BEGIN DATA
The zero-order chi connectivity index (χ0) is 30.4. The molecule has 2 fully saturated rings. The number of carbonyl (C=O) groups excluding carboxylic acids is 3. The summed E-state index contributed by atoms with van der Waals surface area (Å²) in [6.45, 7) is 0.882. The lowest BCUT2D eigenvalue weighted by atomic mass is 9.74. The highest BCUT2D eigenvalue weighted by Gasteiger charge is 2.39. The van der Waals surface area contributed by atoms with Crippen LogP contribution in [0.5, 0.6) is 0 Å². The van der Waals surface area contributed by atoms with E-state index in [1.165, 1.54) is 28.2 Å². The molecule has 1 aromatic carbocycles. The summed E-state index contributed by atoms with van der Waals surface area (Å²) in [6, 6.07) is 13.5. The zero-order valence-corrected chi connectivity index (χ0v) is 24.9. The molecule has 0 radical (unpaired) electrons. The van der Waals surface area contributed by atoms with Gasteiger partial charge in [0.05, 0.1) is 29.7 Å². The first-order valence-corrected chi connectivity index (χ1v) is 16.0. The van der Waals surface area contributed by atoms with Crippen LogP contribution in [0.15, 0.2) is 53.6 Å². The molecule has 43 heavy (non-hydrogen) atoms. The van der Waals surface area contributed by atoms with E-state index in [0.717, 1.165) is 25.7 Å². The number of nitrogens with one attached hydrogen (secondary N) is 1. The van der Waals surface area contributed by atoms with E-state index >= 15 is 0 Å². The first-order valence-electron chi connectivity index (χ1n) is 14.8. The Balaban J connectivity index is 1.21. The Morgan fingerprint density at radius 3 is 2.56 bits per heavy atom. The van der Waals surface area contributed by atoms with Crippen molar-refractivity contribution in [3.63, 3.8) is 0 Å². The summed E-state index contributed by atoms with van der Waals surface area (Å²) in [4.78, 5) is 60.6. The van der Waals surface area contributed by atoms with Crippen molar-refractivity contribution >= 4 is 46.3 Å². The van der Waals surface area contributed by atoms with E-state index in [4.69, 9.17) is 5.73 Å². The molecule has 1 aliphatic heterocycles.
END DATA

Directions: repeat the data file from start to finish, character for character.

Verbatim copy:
The zero-order chi connectivity index (χ0) is 30.4. The molecule has 2 fully saturated rings. The number of carbonyl (C=O) groups excluding carboxylic acids is 3. The summed E-state index contributed by atoms with van der Waals surface area (Å²) in [6.45, 7) is 0.882. The lowest BCUT2D eigenvalue weighted by atomic mass is 9.74. The highest BCUT2D eigenvalue weighted by Gasteiger charge is 2.39. The van der Waals surface area contributed by atoms with Crippen LogP contribution in [0.5, 0.6) is 0 Å². The van der Waals surface area contributed by atoms with E-state index in [1.165, 1.54) is 28.2 Å². The molecule has 1 aromatic carbocycles. The summed E-state index contributed by atoms with van der Waals surface area (Å²) in [6, 6.07) is 13.5. The zero-order valence-corrected chi connectivity index (χ0v) is 24.9. The molecule has 0 radical (unpaired) electrons. The van der Waals surface area contributed by atoms with Gasteiger partial charge in [0.05, 0.1) is 29.7 Å². The first-order valence-corrected chi connectivity index (χ1v) is 16.0. The van der Waals surface area contributed by atoms with Crippen LogP contribution in [0.15, 0.2) is 53.6 Å². The molecule has 43 heavy (non-hydrogen) atoms. The van der Waals surface area contributed by atoms with E-state index in [0.717, 1.165) is 25.7 Å². The number of nitrogens with one attached hydrogen (secondary N) is 1. The van der Waals surface area contributed by atoms with E-state index >= 15 is 0 Å². The first-order valence-electron chi connectivity index (χ1n) is 14.8. The Balaban J connectivity index is 1.21. The Morgan fingerprint density at radius 3 is 2.56 bits per heavy atom. The van der Waals surface area contributed by atoms with Crippen molar-refractivity contribution in [3.63, 3.8) is 0 Å². The summed E-state index contributed by atoms with van der Waals surface area (Å²) in [4.78, 5) is 60.6. The van der Waals surface area contributed by atoms with Crippen molar-refractivity contribution >= 4 is 46.3 Å². The van der Waals surface area contributed by atoms with E-state index in [4.69, 9.17) is 5.73 Å². The molecule has 1 aliphatic heterocycles.